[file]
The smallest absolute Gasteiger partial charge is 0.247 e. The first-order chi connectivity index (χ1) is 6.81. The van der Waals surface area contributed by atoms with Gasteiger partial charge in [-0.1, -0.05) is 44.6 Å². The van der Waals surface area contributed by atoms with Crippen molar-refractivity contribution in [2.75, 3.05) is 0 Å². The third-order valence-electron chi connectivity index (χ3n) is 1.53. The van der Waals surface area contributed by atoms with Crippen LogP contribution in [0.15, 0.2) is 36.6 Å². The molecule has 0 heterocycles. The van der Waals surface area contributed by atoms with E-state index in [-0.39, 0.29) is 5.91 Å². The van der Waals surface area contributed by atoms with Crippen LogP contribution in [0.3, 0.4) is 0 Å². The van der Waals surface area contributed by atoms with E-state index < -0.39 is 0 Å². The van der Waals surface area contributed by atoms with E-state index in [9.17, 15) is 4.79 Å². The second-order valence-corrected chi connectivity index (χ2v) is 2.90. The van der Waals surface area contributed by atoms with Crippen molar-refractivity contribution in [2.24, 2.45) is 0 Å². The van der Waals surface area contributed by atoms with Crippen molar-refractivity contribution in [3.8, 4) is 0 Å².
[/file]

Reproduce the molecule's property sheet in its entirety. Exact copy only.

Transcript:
The smallest absolute Gasteiger partial charge is 0.247 e. The first-order chi connectivity index (χ1) is 6.81. The van der Waals surface area contributed by atoms with Gasteiger partial charge in [-0.1, -0.05) is 44.6 Å². The van der Waals surface area contributed by atoms with Crippen molar-refractivity contribution in [2.75, 3.05) is 0 Å². The third-order valence-electron chi connectivity index (χ3n) is 1.53. The van der Waals surface area contributed by atoms with Crippen LogP contribution in [0.15, 0.2) is 36.6 Å². The molecule has 0 heterocycles. The van der Waals surface area contributed by atoms with E-state index in [-0.39, 0.29) is 5.91 Å². The van der Waals surface area contributed by atoms with Crippen LogP contribution in [0.3, 0.4) is 0 Å². The van der Waals surface area contributed by atoms with E-state index < -0.39 is 0 Å². The van der Waals surface area contributed by atoms with E-state index in [9.17, 15) is 4.79 Å². The second-order valence-corrected chi connectivity index (χ2v) is 2.90. The van der Waals surface area contributed by atoms with Crippen molar-refractivity contribution in [2.24, 2.45) is 0 Å². The van der Waals surface area contributed by atoms with Crippen molar-refractivity contribution in [3.8, 4) is 0 Å².